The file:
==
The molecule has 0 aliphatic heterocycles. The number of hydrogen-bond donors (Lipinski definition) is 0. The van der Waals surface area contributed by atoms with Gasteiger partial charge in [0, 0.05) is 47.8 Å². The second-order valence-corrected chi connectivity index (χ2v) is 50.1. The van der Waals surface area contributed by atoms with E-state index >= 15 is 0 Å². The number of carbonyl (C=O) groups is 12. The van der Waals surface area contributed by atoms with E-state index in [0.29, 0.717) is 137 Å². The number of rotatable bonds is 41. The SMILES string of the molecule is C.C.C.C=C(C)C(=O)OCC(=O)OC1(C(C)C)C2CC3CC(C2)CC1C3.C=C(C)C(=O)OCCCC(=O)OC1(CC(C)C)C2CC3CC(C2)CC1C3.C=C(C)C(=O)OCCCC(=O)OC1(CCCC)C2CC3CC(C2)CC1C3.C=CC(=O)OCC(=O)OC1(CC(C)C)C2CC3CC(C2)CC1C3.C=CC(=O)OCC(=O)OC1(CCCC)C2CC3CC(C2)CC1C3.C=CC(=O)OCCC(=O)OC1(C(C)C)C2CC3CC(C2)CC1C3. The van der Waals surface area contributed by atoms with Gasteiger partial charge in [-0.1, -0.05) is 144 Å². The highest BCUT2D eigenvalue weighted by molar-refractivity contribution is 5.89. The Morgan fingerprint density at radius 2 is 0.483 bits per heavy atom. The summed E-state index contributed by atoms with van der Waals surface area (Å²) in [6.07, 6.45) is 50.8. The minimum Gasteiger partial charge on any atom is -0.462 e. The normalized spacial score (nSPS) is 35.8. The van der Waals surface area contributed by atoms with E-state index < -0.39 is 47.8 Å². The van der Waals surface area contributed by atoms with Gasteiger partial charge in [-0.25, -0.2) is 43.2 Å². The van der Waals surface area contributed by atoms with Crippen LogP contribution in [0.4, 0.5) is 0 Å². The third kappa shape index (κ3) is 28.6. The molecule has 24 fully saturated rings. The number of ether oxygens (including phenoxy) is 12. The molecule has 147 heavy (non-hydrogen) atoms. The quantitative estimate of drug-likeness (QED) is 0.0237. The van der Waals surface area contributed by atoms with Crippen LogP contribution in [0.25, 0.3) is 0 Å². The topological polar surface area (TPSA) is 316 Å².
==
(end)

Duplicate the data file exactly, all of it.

The molecule has 0 aliphatic heterocycles. The number of hydrogen-bond donors (Lipinski definition) is 0. The van der Waals surface area contributed by atoms with Gasteiger partial charge in [0, 0.05) is 47.8 Å². The second-order valence-corrected chi connectivity index (χ2v) is 50.1. The van der Waals surface area contributed by atoms with E-state index >= 15 is 0 Å². The number of carbonyl (C=O) groups is 12. The van der Waals surface area contributed by atoms with E-state index in [0.29, 0.717) is 137 Å². The number of rotatable bonds is 41. The SMILES string of the molecule is C.C.C.C=C(C)C(=O)OCC(=O)OC1(C(C)C)C2CC3CC(C2)CC1C3.C=C(C)C(=O)OCCCC(=O)OC1(CC(C)C)C2CC3CC(C2)CC1C3.C=C(C)C(=O)OCCCC(=O)OC1(CCCC)C2CC3CC(C2)CC1C3.C=CC(=O)OCC(=O)OC1(CC(C)C)C2CC3CC(C2)CC1C3.C=CC(=O)OCC(=O)OC1(CCCC)C2CC3CC(C2)CC1C3.C=CC(=O)OCCC(=O)OC1(C(C)C)C2CC3CC(C2)CC1C3. The van der Waals surface area contributed by atoms with Gasteiger partial charge in [-0.1, -0.05) is 144 Å². The highest BCUT2D eigenvalue weighted by molar-refractivity contribution is 5.89. The Morgan fingerprint density at radius 2 is 0.483 bits per heavy atom. The summed E-state index contributed by atoms with van der Waals surface area (Å²) in [6.07, 6.45) is 50.8. The minimum Gasteiger partial charge on any atom is -0.462 e. The normalized spacial score (nSPS) is 35.8. The van der Waals surface area contributed by atoms with E-state index < -0.39 is 47.8 Å². The van der Waals surface area contributed by atoms with Gasteiger partial charge in [-0.25, -0.2) is 43.2 Å². The van der Waals surface area contributed by atoms with Crippen LogP contribution in [0.4, 0.5) is 0 Å². The third kappa shape index (κ3) is 28.6. The molecule has 24 fully saturated rings. The number of ether oxygens (including phenoxy) is 12. The molecule has 147 heavy (non-hydrogen) atoms. The quantitative estimate of drug-likeness (QED) is 0.0237. The van der Waals surface area contributed by atoms with Crippen LogP contribution in [0.25, 0.3) is 0 Å². The topological polar surface area (TPSA) is 316 Å².